Jue. 25 Febrero 2021 Actualizado 12:05 pm

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The exchange of successful experiences and the creation of a vaccine fund for the ALBA-TCP countries underpinned the issues addressed by the regional axis that seeks to confront as a whole the existing inequality in access to supplies at the global level (Foto: Foreign Ministry of Venezuela)

ALBA-TCP builds unprecedented model to face pandemic

On Tuesday, January 19, the Social Council of the Bolivarian Alliance for the Peoples of Our America-People’s Trade Treaty (ALBA-TCP) held a meeting to coordinate efforts to guarantee member countries a massive, free access to the vaccine against COVID-19 and other medicines.

Headed by the new Executive Secretary, Bolivia’s Sacha Llorenti, the meeting followed a proposal made by the presidents of Venezuela and Cuba, Nicolás Maduro Moros and Miguel Díaz-Canel Bermúdez, for the creation of a vaccine fund for the ALBA-TCP countries.

This proposal was also part of the topics addressed by the Venezuelan Executive Vice-president Delcy Rodríguez in her visit to Cuba, where she had an intense agenda with Cuban authorities.

In an update on the situation caused by the COVID-19 pandemic in Venezuela on Sunday, January 17, President Maduro insisted on the need of meeting the needs for medicines of the Latin American and Caribbean nations in the face of the existing inequality in accessing these supplies worldwide.

The Venezuelan president recalled that the project was conceived at the 18th ALBA-TCP Summit held in December as a way to ease the "unfair and unequal" monopoly exercised by a reduced number of governments in the acquisition of most of the vaccine doses to tackle the sanitary emergency in their respective countries.

This bloc of countries was established on December 14, 2002, in Havana when then Presidents of Cuba and Venezuela, Fidel Castro and Hugo Chávez, endorsed a Joint Declaration to create the Bolivarian Alternative for the Americas (ALBA), which was inspired by the ideas of Bolívar and Martí.

Beyond a Slogan: "United Against COVID-19"

Although it sounds like a good vibes charged motto, the fact of remaining united against the most important scourge the world has experienced so far this century is outstanding, especially in a region like Latin America, where the neoliberal wave has taken over different countries and disfigured all regional integration initiatives proposed in previous years.

Governments from Brazil, Peru, Colombia, Chile, Honduras, Paraguay, Ecuador, and the recently ousted junta in Bolivia, have abandoned their people in the face of a pandemic that evinces their livelihood's fragility on a daily basis. The market-driven policies implemented by these governments push the alarming figures up in Latin America and the Caribbean in the face of COVID-19.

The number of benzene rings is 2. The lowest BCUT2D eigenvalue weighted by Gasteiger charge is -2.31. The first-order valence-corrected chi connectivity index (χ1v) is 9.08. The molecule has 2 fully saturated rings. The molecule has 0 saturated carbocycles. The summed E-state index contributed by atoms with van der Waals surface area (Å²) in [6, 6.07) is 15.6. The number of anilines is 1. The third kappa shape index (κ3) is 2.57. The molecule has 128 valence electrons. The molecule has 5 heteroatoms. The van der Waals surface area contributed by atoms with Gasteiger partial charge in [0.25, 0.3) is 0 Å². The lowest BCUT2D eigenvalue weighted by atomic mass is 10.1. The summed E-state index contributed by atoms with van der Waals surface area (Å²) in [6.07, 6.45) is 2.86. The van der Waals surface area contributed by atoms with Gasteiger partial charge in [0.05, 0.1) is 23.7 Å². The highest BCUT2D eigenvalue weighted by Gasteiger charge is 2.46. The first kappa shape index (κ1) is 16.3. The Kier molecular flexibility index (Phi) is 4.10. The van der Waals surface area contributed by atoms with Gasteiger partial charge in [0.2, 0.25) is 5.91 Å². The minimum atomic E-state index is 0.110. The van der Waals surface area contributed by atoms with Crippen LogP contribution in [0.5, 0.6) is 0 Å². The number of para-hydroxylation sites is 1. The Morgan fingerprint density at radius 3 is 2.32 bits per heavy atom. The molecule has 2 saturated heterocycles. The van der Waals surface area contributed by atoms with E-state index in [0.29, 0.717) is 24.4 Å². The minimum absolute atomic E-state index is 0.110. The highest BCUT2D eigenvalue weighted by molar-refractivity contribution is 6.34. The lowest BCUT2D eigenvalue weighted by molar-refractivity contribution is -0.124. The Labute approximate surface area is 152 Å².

In this regard, Llorenti gave an overview of the COVID-19 situation in America and the world, emphasising the disease's lethality. He highlighted that, on average, more than 11,900 people per day have died; that is to say, one death every 8 seconds.

Llorenti stressed that while international institutions like the World Health Organization (WHO) have warned that only solidarity will guarantee success in the fight against COVID-19, the neoliberal system has tried to engage the pandemic following market rules.

To this criticism, Llorenti added that this is particularly cruel in relation to the vaccines that have become available for the international community. He described how "95% of vaccines are dominated by ten countries in the world… The wealthiest countries are hoarding the vaccines up to nine times the number of their citizens. Who decides where the vaccines go? The market is deciding."

Llorenti mentioned the examples of Cuba and Venezuela to counter the way neoliberal countries operate. These two nations have supported many countries in all regions of the world with staff and supplies.

Further remarks:

  • "Those who pay more get vaccinated first. The wealthiest are vaccinated first. Those who can afford it get vaccinated," said Llorenti to prove how neoliberalism work.
  • "Not even the most vulnerable ones, the health workers, can get vaccinated first," he said denouncing that basic services are turned into merchandise or privileges for the wealthiest.
  • "Aren’t those countries hoarding vaccines the ones who attack the World Health Organization?" he asked when pointing out that multilateralism is in crisis and under permanent threat of destruction.
  • Therefore, he asserted that only "a strong State, a strengthened multilateral system with public services understood as human rights" can succeed.

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Sacha Llorenti, executive secretary of ALBA-TCP (Foto: Foreign Ministry of Venezuela)